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 Table of Contents  
KERATOCONUS UPDATE
Year : 2022  |  Volume : 36  |  Issue : 1  |  Page : 17-24

Corneal biomechanics for corneal ectasia: Update


1 Rio de Janeiro Corneal Tomography and Biomechanics Study Group; Instituto de Olhos Renato Ambrósio; Department of Ophthalmology, Federal University of São Paulo, São Paulo, Brazil
2 Rio de Janeiro Corneal Tomography and Biomechanics Study Group; Instituto de Olhos Renato Ambrósio; Department of Ophthalmology, Federal University of São Paulo, São Paulo; Brazilian Study Group of Artificial Intelligence and Corneal Analysis - BrAIN, Rio de Janeiro and Maceió; Instituto Benjamin Constant, Federal University the State of Rio de Janeiro (UNIRIO), Rio de Janeiro, Brazil
3 Department of Ophthalmology, Federal University the State of Rio de Janeiro (UNIRIO), Rio de Janeiro, Brazil
4 Department of Ophthalmology, Federal University of São Paulo, São Paulo; Brazilian Study Group of Artificial Intelligence and Corneal Analysis - BrAIN, Rio de Janeiro and Maceioó; Department of Computer Sciences, Federal University of Alagoas, Maceió, Brazil
5 Rio de Janeiro Corneal Tomography and Biomechanics Study Group, Federal University of São Paulo, São Paulo; Department of Ophthalmology, Federal University the State of Rio de Janeiro (UNIRIO), Rio de Janeiro, Brazil
6 Department of Ophthalmology, Renato Ambrosio Eye Institute / Benjamin Constant Institute / Garcia de Orta Hospital, Almada, Portugal
7 Rio de Janeiro Corneal Tomography and Biomechanics Study Group; Instituto de Olhos Renato Ambrósio; Department of Ophthalmology, Federal University of São Paulo, São Paulo; Brazilian Study Group of Artificial Intelligence and Corneal Analysis - BrAIN, Rio de Janeiro and Maceió; Department of Ophthalmology, Federal University the State of Rio de Janeiro (UNIRIO), Rio de Janeiro, Brazil

Date of Submission10-Aug-2021
Date of Decision23-Oct-2021
Date of Acceptance18-Nov-2021
Date of Web Publication08-Jul-2022

Correspondence Address:
Dr. Renato A Junior
Rua Conde de Bonfim, 211/712, 20520-050, Rio de Janeiro, RJ
Brazil
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Source of Support: None, Conflict of Interest: None


DOI: 10.4103/sjopt.sjopt_192_21

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  Abstract 


Knowledge of biomechanical principles has been applied in several clinical conditions, including correcting intraocular pressure measurements, planning and following corneal treatments, and even allowing an enhanced ectasia risk evaluation in refractive procedures. The investigation of corneal biomechanics in keratoconus (KC) and other ectatic diseases takes place in several steps, including screening ectasia susceptibility, the diagnostic confirmation and staging of the disease, and also clinical characterization. More recently, investigators have found that the integration of biomechanical and tomographic data through artificial intelligence algorithms helps to elucidate the etiology of KC and ectatic corneal diseases, which may open the door for individualized or personalized medical treatments in the near future. The aim of this article is to provide an update on corneal biomechanics in the screening, diagnosis, staging, prognosis, and treatment of KC.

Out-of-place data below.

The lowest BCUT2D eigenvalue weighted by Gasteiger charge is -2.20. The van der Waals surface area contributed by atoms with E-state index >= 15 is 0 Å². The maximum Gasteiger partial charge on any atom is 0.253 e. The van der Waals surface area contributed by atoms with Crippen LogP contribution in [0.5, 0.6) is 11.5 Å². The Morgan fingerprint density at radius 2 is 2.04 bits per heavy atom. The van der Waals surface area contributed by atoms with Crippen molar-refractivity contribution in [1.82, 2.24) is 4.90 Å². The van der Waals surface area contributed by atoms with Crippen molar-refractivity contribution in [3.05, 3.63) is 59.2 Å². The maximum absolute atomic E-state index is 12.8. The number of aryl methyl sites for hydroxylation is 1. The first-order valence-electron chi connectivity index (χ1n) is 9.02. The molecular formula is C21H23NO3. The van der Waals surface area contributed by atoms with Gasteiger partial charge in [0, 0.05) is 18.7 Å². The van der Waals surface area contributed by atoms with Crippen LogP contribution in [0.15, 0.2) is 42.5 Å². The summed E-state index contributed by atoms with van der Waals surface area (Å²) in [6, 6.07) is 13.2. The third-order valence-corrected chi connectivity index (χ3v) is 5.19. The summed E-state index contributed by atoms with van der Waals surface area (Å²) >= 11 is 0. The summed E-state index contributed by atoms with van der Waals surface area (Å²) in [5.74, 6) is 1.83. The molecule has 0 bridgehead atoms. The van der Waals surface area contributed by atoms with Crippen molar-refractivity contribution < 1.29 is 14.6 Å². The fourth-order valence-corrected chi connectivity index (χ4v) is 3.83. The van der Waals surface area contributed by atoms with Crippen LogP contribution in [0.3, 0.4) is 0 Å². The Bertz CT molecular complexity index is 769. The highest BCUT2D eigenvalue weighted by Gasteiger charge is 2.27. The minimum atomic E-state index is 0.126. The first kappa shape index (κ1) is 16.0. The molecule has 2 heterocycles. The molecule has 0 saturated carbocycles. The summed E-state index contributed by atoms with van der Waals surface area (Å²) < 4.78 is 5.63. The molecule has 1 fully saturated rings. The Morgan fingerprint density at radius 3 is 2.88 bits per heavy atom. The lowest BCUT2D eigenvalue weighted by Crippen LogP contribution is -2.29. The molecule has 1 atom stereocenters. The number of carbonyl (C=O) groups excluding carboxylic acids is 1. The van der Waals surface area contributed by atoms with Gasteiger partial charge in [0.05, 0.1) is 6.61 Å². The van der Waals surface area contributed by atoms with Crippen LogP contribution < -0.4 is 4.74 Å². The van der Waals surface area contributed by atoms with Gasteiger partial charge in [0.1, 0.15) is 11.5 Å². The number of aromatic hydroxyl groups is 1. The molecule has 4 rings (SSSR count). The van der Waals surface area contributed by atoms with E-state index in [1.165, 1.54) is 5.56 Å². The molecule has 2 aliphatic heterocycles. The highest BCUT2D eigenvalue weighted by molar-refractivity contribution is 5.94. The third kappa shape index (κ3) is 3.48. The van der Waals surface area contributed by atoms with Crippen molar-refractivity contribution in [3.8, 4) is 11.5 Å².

Keywords: Corneal biomechanics, corneal ectasia, corneal imaging


How to cite this article:
G. Esporcatte LP, Salomão MQ, Junior NS, Machado AP, Ferreira &, Loureiro T, Junior RA. Corneal biomechanics for corneal ectasia: Update. Saudi J Ophthalmol 2022;36:17-24

How to cite this URL:
G. Esporcatte LP, Salomão MQ, Junior NS, Machado AP, Ferreira &, Loureiro T, Junior RA. Corneal biomechanics for corneal ectasia: Update. Saudi J Ophthalmol [serial online] 2022 [cited 2022 Aug 14];36:17-24. Available from: https://www.saudijophthalmol.org/text.asp?2022/36/1/17/350221




  Introduction Top


Knowledge about corneal biomechanical principles has been applied in several clinical conditions,[1],[2] including glaucoma (correcting intraocular pressure measurements), ectatic corneal diseases (ECD), and enhanced ectasia risk evaluation in elective refractive surgery.[3] This goes beyond but not overdiagnoses of mild keratoconus (KC) into the characterization of the inherent ectasia susceptibility of each individualized cornea.

The latest concept of the pathophysiology of KC and ECD is related to the two-hit hypothesis. Biomechanical failure is associated with the biomechanical properties of the cornea and the impact on the environment.[4],[5] Thus, even with the developments in corneal shape analysis, biomechanical assessment is promising to enhance the ability to characterize ectasia susceptibility.[6] Furthermore, KC and other ECD may represent a new subspecialty in ophthalmology because of the relatively high number of patients with the disease and the advances in technologies related to the diagnosis and treatment.[7]

Placido disc-based corneal topography represented a major advance in corneal imaging and increased our capacity to identify ECD in earlier stages.[8],[9] The evaluation of the anterior corneal surface evolved to three-dimensional (3D) corneal tomography, with the reconstruction of front and back corneal surfaces including a full-thickness map.[10] Subsequently, the characterization of each individualized corneal layer also became possible with segmental corneal tomography, and studies have found the high accuracy of this technology to identify ectatic diseases. Beyond shape analysis, clinical biomechanical assessment has been promising as an ultimate tool for enhancing the overall accuracy for identifying mild forms of ECDs.[6],[11]


  Prospective Historical Review Top


Corneal biomechanical assessment